Audience Au24 Interconnects
and Speaker Cables, and powerChord Power Cord
Nothing chills the heart of the seasoned audio
critic like the words "I have a new audio cable -- would you like to review it?"
...Au24 speaker cables...
...and powerChord power cord
There are the practical considerations: You just know
theres going to be a lot of crawling around on the floor, connecting and
disconnecting gear in bad light at awkward angles. Then theres the fear: What if
this is the time you finally dont hear any differences? Some would claim that
that would signal a return to sanity -- but, of course, just as many philes would
see it as proof that the critic has finally lost it.
Then theres the whole reputation thing: Once it gets
out that youre willing to audition cables, everybody will offer to send you
theirs. After all, youve already established what you are -- all thats left to
negotiate is how often youre willing to do it. Besides, as John Atkinson once
confided to me over a spirituous beverage, "Cables are for rookies -- you cant
easily persuade an experienced reviewer to ever do that again."
But I kept hearing about Audiences Au24 line . . . Its
good . . . its affordable . . . its flexible. Flexible? Now thats
different. So I asked for the full kit: interconnects, speaker cables, and power cords --
Im such a glutton for punishment.
Flat and flexible truths are beat out by every hammer
Audiences literature assures us that "the Au24
cables are constructed of Ohno continuous-cast single-crystal copper conductors with
polypropylene insulation and cross-linked polyethylene jacket material."
Ohno? Thats a joke, surely?
Turns out its very serious. I Googled "Ohno +
copper" and was directed to www.musicpoint.nl/Furutech/furutech_occ.htm,
where I was given a quick lesson in copper. Normal copper, Furutech explained, has about
1500 grains, or individual crystals, in each foot. This means that, while traversing a 1m
cable, the signal must "cross the junctions between these grains" some 5000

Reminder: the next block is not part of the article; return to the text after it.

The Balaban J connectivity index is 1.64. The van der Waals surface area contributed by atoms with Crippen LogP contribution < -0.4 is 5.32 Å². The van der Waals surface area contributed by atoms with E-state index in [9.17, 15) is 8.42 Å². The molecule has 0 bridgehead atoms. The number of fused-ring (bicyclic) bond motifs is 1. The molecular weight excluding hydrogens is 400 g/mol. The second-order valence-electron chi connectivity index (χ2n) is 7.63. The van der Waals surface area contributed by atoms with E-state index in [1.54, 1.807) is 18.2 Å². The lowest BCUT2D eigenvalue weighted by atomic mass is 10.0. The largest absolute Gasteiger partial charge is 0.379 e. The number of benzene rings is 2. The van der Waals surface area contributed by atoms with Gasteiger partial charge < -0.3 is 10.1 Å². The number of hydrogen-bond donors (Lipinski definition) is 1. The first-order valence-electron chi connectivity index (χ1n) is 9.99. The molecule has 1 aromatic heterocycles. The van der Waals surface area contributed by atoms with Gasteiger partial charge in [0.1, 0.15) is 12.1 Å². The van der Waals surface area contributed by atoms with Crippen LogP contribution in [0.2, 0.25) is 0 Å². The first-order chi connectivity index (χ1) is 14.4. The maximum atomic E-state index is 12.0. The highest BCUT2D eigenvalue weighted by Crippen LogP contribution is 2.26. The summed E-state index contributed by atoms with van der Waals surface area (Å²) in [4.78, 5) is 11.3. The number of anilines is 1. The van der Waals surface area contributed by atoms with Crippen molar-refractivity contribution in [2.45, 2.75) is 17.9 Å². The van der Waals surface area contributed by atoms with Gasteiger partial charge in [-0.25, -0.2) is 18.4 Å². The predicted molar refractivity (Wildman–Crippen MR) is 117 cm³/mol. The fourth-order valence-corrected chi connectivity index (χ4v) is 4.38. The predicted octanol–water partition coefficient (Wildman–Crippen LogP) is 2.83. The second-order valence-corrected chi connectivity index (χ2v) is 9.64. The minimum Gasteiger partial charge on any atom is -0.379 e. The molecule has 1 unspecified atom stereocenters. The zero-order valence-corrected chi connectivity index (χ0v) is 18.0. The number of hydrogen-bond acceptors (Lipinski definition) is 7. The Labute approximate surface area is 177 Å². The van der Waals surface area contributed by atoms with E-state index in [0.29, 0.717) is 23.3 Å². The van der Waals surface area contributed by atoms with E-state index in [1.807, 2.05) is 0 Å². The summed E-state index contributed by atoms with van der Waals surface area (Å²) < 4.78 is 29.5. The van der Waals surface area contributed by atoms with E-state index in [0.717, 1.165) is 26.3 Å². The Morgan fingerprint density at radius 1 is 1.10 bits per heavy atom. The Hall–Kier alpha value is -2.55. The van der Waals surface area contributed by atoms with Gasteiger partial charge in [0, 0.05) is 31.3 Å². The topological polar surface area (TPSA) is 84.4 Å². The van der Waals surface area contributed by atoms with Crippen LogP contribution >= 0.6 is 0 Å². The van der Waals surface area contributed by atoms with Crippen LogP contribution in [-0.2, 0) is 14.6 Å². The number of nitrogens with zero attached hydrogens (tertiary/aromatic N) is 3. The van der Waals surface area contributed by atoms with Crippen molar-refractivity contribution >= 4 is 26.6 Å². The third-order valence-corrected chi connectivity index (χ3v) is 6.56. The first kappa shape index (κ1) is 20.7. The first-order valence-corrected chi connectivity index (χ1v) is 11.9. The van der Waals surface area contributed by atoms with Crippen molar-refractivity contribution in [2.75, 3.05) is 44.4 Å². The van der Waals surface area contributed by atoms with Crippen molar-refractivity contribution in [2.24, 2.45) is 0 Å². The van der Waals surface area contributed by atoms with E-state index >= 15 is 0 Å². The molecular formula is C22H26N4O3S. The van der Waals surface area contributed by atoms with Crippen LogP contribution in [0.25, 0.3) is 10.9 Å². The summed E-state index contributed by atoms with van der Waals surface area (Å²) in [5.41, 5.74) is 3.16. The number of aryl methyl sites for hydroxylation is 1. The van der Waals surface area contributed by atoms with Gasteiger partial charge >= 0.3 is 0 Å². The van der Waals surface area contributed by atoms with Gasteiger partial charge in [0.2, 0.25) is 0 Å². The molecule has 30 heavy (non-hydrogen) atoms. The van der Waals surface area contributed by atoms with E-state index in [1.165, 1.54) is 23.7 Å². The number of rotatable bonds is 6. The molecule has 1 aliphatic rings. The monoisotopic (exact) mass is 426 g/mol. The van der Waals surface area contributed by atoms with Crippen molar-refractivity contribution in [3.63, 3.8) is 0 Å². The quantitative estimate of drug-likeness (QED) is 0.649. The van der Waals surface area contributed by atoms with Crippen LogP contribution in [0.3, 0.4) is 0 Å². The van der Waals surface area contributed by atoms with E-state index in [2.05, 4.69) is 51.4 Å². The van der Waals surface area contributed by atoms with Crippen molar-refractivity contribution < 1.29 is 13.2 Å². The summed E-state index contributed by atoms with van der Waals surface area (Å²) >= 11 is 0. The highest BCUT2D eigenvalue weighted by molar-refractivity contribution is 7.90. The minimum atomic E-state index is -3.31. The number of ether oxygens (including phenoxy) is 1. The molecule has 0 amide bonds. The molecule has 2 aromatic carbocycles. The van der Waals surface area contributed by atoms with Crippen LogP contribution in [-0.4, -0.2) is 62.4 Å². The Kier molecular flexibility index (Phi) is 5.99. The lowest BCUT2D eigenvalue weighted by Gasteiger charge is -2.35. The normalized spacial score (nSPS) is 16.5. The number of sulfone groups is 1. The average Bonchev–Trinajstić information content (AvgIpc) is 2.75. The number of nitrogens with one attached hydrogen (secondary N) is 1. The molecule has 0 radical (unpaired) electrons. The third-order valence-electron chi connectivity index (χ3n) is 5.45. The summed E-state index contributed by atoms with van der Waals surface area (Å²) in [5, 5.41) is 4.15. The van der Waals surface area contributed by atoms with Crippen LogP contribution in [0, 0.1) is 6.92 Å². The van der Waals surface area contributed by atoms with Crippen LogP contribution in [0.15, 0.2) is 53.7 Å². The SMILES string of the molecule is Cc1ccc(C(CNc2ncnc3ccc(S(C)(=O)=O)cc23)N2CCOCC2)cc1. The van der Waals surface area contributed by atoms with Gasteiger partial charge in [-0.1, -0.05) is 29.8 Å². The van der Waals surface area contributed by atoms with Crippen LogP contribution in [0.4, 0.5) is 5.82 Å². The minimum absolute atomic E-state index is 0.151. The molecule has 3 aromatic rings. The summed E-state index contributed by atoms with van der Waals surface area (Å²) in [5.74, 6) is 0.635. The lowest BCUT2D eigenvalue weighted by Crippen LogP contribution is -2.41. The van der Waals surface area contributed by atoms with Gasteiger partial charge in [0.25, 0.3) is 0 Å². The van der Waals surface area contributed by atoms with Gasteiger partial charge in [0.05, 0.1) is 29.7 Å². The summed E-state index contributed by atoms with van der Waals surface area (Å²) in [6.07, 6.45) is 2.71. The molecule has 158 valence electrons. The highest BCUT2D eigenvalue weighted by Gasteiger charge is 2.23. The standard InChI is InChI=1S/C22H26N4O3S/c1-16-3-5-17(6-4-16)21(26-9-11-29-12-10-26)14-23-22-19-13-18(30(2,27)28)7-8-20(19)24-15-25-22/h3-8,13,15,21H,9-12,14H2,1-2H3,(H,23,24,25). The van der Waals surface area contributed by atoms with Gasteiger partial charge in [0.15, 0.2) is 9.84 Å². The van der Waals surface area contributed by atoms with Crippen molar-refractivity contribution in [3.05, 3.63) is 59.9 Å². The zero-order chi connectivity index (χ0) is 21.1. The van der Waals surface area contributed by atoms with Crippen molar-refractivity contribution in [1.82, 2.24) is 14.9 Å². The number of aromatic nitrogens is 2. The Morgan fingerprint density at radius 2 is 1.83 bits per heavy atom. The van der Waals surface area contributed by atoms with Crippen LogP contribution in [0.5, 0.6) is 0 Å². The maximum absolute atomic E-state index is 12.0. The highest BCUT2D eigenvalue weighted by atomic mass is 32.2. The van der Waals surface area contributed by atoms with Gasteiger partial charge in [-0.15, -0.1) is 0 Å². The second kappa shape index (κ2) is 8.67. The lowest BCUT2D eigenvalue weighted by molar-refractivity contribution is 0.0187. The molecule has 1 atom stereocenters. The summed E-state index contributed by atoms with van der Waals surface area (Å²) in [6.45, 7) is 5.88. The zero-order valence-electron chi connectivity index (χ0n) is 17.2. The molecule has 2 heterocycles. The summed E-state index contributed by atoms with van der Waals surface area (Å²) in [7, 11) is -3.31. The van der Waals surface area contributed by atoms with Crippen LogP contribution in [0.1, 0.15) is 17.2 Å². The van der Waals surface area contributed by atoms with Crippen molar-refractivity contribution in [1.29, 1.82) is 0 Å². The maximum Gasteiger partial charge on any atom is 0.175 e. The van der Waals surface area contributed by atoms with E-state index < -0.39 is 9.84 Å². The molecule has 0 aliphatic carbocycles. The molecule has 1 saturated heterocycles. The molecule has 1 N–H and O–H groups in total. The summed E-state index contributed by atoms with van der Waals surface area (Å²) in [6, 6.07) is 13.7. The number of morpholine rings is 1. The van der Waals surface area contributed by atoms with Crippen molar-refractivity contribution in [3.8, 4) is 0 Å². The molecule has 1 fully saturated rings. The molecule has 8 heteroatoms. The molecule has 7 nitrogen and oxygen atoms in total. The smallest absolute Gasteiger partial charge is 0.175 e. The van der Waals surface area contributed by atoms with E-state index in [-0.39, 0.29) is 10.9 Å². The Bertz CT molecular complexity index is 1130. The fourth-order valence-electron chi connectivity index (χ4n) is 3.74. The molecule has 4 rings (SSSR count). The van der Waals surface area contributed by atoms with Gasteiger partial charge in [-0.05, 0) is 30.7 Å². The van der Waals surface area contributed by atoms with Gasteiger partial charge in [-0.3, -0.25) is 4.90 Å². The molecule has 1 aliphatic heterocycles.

I had no idea of this -- nor do I know why thats a
problem. But the company insists that it leads to "the same type of irritating
distortion as current crossing from strand to strand."
Thats "normal" copper, of course. Copper
comes in grades. Theres oxygen-free high-conductivity copper (OFHC), which
more properly should be called reduced-oxygen copper. But heres the important
part about OFHC copper: The way its cast and drawn into wire reduces the presence of
copper oxide within the wire and makes the grains "longer," a combination that
minimizes the number of grain boundaries -- and, presumably, the distortions they cause.
Youll often see references to the purity of OFHC
copper -- 99.99%, 99.999%, even 99.9999% (aka "six nines") pure. It does make
you wonder how much better 99.9999% pure is than the street-level 99.999% stuff.
But theres better stuff out there: linear-crystal
oxygen-free copper (LC-OFC), which is drawn in a process that results in only about 70
grains per foot. In 1986, the Ohno Continuous Casting (OCC) process was developed by
Professor Ohno of the Chiba Institute of Technology in Japan. The process has been
patented as the Ultra Pure Copper by Ohno Continuous Casting Process (UP-OCC). Furutech
has a picture of the machine that produces what it calls "single crystallized
copper" through a process involving heated-mold continuous casting. That machine
turns out small rods of OCC pure copper, from which wire can be drawn with copper grains
over 700 long.
But thats just materials -- if all it took to design
a good-sounding cable was good materials, everybody would be using em. Audience
determined that they also needed to focus on reducing eddy-current resistance. They
explain it thusly: